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Swedish and therapeutic, pre- and post-natal, cranial-sacral and myofascial release: the world of massage therapy is as broad and diverse as the individuals it serves. Jackie Rutledge, who instructs …
Swedish and therapeutic, pre- and post-natal, cranial-sacral and myofascial release: the world of massage therapy is as broad and diverse as the individuals it serves. Jackie Rutledge, who instructs masseurs-in-training at Lackawanna College’s Lake Region Center in Hawley, can attest to the complexity. “The word ‘massage,’ and the umbrella which it covers, is enormous—and I had no idea. When I went to massage therapy, I just thought you were going to go in and learn how to rub somebody.” But as she soon learned, education and certification for masseurs requires knowledge from a number of different medical practices and disciplines—resulting in just as many practitioners and specialists.
Rutledge mentions that her approach to massage therapy concentrates on relief for specific complaints as well as general maintenance: “It’s a little bit of both. Everybody who comes into my office, I want them leaving feeling better.” In treating clients for a number of maladies—including the problems related to fibromyalgia, pregnancy and extended time spent sitting at the computer—her primary areas of focus are the neck, lower back and between the scapulas, because “that’s where most people carry their stress.” Within treatment, some of the benefits of massage therapy include stress relief, the reduction or elimination of pain, improved joint mobility, range of motion and circulation—as well as lymphatic drainage: “Any time you’re doing massage, you’re moving lymph, and that helps with muscle tension.”
However, massage therapy does not and cannot offer these benefits as a quick-fix solution. Rutledge emphasizes massage therapy as a process—and not always a comfortable one. “I have a few people, when they come in—they don’t want to feel [any] pain. They want what I call a ‘bluff and fluff’ massage. They don’t want to feel anything, they just want to lie there, and they want to listen to the music, they want to enjoy their time, and they just want a nice, relaxing massage… My honest opinion is if I get a massage, and I don’t feel some discomfort, I don’t think I got a good massage.”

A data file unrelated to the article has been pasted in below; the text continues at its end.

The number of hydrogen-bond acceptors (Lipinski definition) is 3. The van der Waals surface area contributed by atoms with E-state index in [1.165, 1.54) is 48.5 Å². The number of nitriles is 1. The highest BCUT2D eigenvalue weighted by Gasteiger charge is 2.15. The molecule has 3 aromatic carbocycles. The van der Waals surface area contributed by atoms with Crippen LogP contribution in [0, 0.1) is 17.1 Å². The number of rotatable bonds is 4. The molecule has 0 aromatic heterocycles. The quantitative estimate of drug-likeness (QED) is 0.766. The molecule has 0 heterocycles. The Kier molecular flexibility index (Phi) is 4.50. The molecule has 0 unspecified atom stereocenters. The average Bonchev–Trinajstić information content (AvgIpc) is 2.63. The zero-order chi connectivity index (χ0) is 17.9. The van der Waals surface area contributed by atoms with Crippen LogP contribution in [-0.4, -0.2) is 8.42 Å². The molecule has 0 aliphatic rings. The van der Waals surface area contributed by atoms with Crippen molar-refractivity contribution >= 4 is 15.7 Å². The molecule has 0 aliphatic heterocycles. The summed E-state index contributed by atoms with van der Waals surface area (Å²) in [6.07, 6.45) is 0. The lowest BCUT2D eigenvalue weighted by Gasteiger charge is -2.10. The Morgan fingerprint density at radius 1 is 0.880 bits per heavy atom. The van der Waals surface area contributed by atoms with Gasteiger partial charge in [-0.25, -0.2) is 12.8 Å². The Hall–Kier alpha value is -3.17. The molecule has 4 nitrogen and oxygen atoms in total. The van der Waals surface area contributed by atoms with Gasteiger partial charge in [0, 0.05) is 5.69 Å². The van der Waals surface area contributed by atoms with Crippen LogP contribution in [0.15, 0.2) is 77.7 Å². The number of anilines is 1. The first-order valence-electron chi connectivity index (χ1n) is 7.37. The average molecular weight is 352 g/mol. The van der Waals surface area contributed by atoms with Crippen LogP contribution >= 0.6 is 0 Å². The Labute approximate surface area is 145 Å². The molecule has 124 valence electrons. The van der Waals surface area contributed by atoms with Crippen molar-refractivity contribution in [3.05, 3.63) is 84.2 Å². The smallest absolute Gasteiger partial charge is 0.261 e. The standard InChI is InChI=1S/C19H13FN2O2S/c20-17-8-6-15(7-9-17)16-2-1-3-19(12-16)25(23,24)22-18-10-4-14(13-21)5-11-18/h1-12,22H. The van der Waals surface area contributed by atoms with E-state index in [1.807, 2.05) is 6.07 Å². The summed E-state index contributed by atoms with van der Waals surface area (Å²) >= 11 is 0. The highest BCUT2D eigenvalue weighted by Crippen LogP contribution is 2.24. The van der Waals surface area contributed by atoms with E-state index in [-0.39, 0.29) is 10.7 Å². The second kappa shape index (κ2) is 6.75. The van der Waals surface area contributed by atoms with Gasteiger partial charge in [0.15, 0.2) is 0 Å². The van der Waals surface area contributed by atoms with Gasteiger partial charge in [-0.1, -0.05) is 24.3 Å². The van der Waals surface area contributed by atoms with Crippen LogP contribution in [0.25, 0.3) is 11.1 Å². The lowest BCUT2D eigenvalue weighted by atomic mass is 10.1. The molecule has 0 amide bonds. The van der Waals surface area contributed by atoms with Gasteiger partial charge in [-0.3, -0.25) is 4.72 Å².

Although massage therapists cannot offer diagnoses or specifically prescribe a course of action for their clients to take, they can recommend visits to other medical professionals and suggest exercises and activities to aid in the process. “A good one for people with sciatic issues is putting a leg up and leaning forward. I can show them that; I can’t tell them to do it… Can I help people feel better? Yes. Are they going to go back out and do the same thing and injure it again? Yes.”
Searching for the right massage therapist is a journey that relies entirely on the concerns of the individual. Rutledge suggests making sure that the therapist is licensed and insured, along with checking the cleanliness of their workspace, and their willingness to listen and adjust their approach to suit the client’s needs. “Are they able to adapt to what you need? If you need something a little different, can they help you?” If not, there are certainly plenty of practitioners out there who can help you.
For more information about Lake Region Center’s massage therapy programs and enrollment as a student, call 570/226-4625 ext. 2605, or visit www.lackawanna.edu/continuing-education/massage-therapist.